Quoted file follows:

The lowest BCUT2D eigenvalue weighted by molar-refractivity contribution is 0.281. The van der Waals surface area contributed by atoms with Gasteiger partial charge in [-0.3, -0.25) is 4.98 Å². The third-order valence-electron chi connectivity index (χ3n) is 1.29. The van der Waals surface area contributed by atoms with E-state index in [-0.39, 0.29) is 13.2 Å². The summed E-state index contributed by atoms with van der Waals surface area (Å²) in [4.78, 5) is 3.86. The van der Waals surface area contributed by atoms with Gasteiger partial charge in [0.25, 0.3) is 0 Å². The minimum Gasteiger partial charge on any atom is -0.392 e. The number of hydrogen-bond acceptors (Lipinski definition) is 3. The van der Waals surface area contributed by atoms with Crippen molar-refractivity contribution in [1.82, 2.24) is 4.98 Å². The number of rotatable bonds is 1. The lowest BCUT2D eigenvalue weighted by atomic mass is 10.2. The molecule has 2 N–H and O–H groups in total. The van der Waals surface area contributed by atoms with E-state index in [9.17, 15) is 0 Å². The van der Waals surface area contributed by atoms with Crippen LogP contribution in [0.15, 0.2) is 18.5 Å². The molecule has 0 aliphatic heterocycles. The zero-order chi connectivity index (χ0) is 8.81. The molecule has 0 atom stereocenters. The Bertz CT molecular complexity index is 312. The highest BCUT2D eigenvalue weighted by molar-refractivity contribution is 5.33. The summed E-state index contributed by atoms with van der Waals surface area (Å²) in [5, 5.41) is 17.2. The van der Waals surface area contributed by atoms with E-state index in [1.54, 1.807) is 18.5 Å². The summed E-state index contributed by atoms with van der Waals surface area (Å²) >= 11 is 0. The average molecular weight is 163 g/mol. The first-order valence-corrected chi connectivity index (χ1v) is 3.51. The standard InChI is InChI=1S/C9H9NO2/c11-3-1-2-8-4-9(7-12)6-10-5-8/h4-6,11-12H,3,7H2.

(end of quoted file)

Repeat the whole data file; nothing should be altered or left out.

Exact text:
The lowest BCUT2D eigenvalue weighted by molar-refractivity contribution is 0.281. The van der Waals surface area contributed by atoms with Gasteiger partial charge in [-0.3, -0.25) is 4.98 Å². The third-order valence-electron chi connectivity index (χ3n) is 1.29. The van der Waals surface area contributed by atoms with E-state index in [-0.39, 0.29) is 13.2 Å². The summed E-state index contributed by atoms with van der Waals surface area (Å²) in [4.78, 5) is 3.86. The van der Waals surface area contributed by atoms with Gasteiger partial charge in [0.25, 0.3) is 0 Å². The minimum Gasteiger partial charge on any atom is -0.392 e. The number of hydrogen-bond acceptors (Lipinski definition) is 3. The van der Waals surface area contributed by atoms with Crippen molar-refractivity contribution in [1.82, 2.24) is 4.98 Å². The number of rotatable bonds is 1. The lowest BCUT2D eigenvalue weighted by atomic mass is 10.2. The molecule has 2 N–H and O–H groups in total. The van der Waals surface area contributed by atoms with E-state index in [9.17, 15) is 0 Å². The van der Waals surface area contributed by atoms with Crippen LogP contribution in [0.15, 0.2) is 18.5 Å². The molecule has 0 aliphatic heterocycles. The zero-order chi connectivity index (χ0) is 8.81. The molecule has 0 atom stereocenters. The Bertz CT molecular complexity index is 312. The highest BCUT2D eigenvalue weighted by molar-refractivity contribution is 5.33. The summed E-state index contributed by atoms with van der Waals surface area (Å²) in [5, 5.41) is 17.2. The van der Waals surface area contributed by atoms with E-state index in [1.54, 1.807) is 18.5 Å². The summed E-state index contributed by atoms with van der Waals surface area (Å²) >= 11 is 0. The average molecular weight is 163 g/mol. The first-order valence-corrected chi connectivity index (χ1v) is 3.51. The standard InChI is InChI=1S/C9H9NO2/c11-3-1-2-8-4-9(7-12)6-10-5-8/h4-6,11-12H,3,7H2.